Another longtime former Sinema aide, Kate Gonzales, earlier this year joined the high-end lobbying firm of Brownstein Hyatt Farber Schreck, which brags that its "political connections deliver results" and that former Capitol Hill staffers are among its principals. Gonzales is a member of the firm's Energy, Environment, and Resources Strategies Group, where she "provides insight into Democratic priorities," according to the company. "She is highly skilled at developing compelling messaging for moderate Democrats and Republicans," her bio says. Biden's spending proposal includes numerous measures aimed at tackling climate change and cracking down on energy firms.

Meanwhile, Sinema's current chief of staff, Meg Joseph, used to be as a lobbyist at Clark & Weinstock, which has represented Pfizer and other top pharmaceutical companies and trade groups that oppose Biden's proposal to allow Medicare to negotiate the price of prescription drugs.

Pharmaceutical companies and medical firms have donated more than $750,000 to Sinema during her career, including more than $466,000 since she was elected in 2018.

Sinema has also received more than $920,000 from companies and industry groups leading the lobbying blitz against Biden's proposal, according to an analysis from the progressive government watchdog group Accountable.US.

Sinema's office said in a statement on Thursday that the senator has been clear for months that "she would not support a bill costing $3.5 trillion."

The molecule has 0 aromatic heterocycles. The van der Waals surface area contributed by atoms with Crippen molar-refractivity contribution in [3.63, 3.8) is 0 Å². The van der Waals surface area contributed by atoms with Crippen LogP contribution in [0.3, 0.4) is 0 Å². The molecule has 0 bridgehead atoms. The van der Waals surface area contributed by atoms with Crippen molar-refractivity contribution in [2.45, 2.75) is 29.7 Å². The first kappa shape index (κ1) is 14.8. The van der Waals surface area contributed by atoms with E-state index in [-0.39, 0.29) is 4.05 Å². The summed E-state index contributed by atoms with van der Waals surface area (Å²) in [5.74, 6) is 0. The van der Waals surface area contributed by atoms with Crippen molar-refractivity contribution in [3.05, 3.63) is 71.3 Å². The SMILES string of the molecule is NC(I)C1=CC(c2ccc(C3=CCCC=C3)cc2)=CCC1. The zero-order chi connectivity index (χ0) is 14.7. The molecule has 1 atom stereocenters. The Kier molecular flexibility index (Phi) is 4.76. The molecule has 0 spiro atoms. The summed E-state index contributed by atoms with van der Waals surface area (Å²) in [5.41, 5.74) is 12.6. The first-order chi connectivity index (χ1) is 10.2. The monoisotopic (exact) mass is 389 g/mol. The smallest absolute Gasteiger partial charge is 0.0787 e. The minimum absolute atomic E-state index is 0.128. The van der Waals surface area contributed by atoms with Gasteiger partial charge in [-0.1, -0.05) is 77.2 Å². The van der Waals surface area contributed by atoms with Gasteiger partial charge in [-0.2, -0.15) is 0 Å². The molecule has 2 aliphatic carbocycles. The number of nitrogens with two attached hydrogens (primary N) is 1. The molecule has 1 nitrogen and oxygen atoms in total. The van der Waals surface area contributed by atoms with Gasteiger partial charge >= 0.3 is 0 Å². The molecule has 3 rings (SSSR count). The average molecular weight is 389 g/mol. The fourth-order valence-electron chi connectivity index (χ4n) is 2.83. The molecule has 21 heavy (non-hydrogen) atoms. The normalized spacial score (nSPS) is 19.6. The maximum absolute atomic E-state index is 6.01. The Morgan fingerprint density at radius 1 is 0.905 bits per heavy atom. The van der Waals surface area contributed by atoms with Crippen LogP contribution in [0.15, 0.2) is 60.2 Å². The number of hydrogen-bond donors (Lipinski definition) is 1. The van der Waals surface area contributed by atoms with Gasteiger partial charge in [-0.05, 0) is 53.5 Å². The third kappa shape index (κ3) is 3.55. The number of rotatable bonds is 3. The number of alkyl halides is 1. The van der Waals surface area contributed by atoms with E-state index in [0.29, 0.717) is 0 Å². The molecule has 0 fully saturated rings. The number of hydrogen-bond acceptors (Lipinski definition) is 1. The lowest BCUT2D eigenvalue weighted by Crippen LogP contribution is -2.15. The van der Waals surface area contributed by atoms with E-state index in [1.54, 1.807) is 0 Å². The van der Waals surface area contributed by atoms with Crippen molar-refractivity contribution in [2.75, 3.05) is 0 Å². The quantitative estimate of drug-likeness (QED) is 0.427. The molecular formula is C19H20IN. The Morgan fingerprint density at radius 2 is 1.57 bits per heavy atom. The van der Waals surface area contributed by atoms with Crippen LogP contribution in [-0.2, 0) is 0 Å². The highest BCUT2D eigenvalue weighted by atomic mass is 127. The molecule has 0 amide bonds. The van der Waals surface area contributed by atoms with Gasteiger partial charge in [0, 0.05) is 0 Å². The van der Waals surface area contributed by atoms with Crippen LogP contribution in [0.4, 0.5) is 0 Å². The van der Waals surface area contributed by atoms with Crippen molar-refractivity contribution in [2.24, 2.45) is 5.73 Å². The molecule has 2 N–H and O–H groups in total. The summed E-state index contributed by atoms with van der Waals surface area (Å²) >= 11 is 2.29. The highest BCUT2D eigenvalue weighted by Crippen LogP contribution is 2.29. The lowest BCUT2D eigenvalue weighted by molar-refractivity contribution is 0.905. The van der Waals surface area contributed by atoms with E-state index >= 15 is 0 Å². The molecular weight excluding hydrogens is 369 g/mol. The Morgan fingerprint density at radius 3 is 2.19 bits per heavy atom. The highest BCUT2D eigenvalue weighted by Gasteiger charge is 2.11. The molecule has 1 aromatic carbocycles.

"While we do not negotiate through the press — because Senator Sinema respects the integrity of those direct negotiations — she continues to engage directly in good-faith discussions with both President Biden and Senator [Chuck] Schumer to find common ground," the statement said.

Sinema has stonewalled the media in recent weeks, saying little or nothing beyond bland press releases. But she has continued to raise money from business groups that oppose Biden's bill. Accountable.US says campaign contributions from antagonistic corporate interests may explain why Sinema continues to oppose proposals that are overwhelmingly supported by voters both nationally and in Arizona.

Sinema's opposition to Biden's agenda drew a rebuke from the Arizona Democratic Party last week, which threatened to hold a vote of no confidence against her if she "continues to delay, disrupt, or votes to gut" Biden's plan. Activists who helped elect her in 2018 as Arizona's first Democratic senator in decade have launched a crowdfunding campaign to raise money for a potential primary challenger, as Salon first reported on Wednesday. At least two other groups have since launched similar efforts to fund a potential primary challenger as polls show Sinema's favorability among Democratic voters lagging significantly behind fellow Sen. Mark Kelly, D-Ariz.

"With the Biden Build Back Better plan poised to give millions of struggling families a chance to get ahead, there's too much at stake for this process to get mucked up and watered down with typical Washington revolving door corporate influence and money," Kyle Herrig, president of Accountable.US, said in a statement to Salon. "We hope Senator Sinema is ultimately guided by the overwhelming public sentiment in favor of corporations paying their fair share and investments that will build an economy for all, not just billion-dollar businesses."